New York City’s universal prekindergarten (pre-K) program, which increased full-day enrollment from 19,000 to almost 70,000 children, is ambitious in both scale and implementation speed. We provide new evidence on the distribution of pre-K quality in New York City by student race/ethnicity, and investigate the extent to which observed differences are associated with the spatial distribution of higher quality providers. Relative to other jurisdictions, we find the average quality of public pre-K providers is high. However, we identify large disparities in the average quality of providers experienced by Black and White students, which is partially explained by differential proximity to higher quality providers. Taken together, current racial disparities in the quality of pre-K providers may limit the program’s ability to reduce racial achievement gaps.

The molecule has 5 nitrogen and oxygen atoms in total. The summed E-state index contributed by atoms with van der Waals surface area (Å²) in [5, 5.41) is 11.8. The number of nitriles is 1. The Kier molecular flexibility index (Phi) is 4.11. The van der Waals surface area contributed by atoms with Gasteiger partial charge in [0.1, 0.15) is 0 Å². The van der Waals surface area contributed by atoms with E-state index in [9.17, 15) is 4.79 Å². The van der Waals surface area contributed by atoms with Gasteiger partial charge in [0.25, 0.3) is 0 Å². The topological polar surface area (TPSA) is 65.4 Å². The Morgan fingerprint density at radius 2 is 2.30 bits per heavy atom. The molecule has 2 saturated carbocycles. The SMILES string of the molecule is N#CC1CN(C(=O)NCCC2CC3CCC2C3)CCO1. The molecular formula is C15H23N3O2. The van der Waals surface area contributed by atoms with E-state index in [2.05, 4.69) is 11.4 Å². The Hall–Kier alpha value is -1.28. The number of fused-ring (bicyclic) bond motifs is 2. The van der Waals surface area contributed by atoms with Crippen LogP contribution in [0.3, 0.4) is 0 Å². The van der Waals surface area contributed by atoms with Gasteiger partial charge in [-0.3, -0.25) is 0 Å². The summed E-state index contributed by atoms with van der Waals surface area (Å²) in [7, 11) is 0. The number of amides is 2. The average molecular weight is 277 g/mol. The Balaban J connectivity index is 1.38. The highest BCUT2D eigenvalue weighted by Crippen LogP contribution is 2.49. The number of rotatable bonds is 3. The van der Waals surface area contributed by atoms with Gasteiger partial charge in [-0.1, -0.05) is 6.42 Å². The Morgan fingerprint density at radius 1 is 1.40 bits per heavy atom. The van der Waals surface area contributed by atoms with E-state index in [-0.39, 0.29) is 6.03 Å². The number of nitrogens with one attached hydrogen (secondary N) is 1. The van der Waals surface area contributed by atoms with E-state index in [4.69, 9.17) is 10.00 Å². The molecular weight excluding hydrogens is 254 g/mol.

All Science Journal Classification (ASJC) codes
- early childhood
- educational policy
- secondary data analysis